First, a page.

On the other hand, a low price doesn’t offset an otherwise bad investment. You cannot buy a cheap stock with a low earnings yield and expect to do well unless you have reason to believe the company will grow significantly or experience a turnaround.
Another classic saying offers some investment wisdom on this issue: “don’t put all your eggs in one basket.” Nor should you put all your money in a single investment. You may have heard that you should seek out high-quality blue-chip stocks with steady dividend yields, but you don’t have to choose just one blue-chip stock. You could easily find a dozen companies with similarly beneficial characteristics.
By diversifying, you're spreading your risk across different sectors, industries, management styles, and geographic regions. When something negative happens—a company goes bankrupt or a natural disaster affects industries in a certain region—the impact will only hit a segment of your portfolio. Sure, you will feel the negative effects, but not as intensely as you would have if you had put all your money in that one company or region.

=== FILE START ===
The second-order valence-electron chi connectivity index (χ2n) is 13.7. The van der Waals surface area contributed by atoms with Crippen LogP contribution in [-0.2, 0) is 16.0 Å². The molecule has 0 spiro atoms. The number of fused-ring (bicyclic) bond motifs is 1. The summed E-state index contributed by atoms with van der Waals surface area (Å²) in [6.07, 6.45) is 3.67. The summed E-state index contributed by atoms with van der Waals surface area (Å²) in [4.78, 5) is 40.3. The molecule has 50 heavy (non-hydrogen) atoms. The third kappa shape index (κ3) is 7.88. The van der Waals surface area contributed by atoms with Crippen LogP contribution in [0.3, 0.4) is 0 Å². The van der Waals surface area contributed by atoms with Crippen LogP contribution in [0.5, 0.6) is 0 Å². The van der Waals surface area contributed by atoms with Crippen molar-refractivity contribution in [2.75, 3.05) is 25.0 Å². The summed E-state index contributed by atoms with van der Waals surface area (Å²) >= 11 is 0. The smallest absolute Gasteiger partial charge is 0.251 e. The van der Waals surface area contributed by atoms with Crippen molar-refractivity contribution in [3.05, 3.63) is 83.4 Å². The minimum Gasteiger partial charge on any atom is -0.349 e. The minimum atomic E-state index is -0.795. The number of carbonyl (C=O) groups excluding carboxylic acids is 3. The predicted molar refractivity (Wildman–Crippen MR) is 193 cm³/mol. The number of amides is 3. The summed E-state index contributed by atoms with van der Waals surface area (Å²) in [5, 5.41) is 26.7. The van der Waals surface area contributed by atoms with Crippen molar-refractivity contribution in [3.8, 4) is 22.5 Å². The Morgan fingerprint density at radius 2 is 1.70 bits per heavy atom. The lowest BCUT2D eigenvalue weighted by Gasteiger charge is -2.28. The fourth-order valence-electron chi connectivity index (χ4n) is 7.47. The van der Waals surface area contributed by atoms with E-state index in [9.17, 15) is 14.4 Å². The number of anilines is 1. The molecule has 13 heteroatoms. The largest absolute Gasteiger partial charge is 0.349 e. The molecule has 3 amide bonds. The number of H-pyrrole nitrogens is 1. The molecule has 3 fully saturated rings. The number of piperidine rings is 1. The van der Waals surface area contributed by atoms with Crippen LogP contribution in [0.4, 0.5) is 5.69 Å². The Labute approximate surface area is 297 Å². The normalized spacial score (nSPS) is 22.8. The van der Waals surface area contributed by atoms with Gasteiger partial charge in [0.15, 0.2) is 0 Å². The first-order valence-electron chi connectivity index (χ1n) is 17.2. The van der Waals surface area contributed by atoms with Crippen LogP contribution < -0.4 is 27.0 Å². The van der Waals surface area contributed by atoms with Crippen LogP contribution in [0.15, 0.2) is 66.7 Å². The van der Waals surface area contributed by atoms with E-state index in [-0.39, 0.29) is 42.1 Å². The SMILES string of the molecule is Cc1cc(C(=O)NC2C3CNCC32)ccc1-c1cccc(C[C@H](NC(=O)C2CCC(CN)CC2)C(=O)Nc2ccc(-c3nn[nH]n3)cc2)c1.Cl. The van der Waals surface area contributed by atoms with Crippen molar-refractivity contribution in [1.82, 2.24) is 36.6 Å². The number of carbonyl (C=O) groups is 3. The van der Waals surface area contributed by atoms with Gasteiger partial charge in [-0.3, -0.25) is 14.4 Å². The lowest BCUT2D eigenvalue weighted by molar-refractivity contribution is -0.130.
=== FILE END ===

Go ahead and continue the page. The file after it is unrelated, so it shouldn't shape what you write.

Before you buy a rental property, be sure to do the math and ensure you are guaranteed a positive cash flow.
Remember to factor in all the expenses involved in such an investment, including the mortgage payments, property management and security, if any. If the property is already profitable when you buy, then chances are you can make it even more so with improvements over time.
- Keep it occupied
The biggest cost suffered by landlords is the loss of income created by vacancies. Not only is there the loss of income, but also the cost involved in sprucing up the place and advertising it to new prospective tenants. This means you have to work hard at keeping your units fully occupied. To do this you need to look into what may be causing a high turnover for your property. Check on whether you are pricing your rent above market rates, the character of your property manager, and whatever other issues that may be influencing your tenants decisions to move out. Querying your tenants as they leave is a good idea to know what the problem is if not obvious.
- Increase rents strategically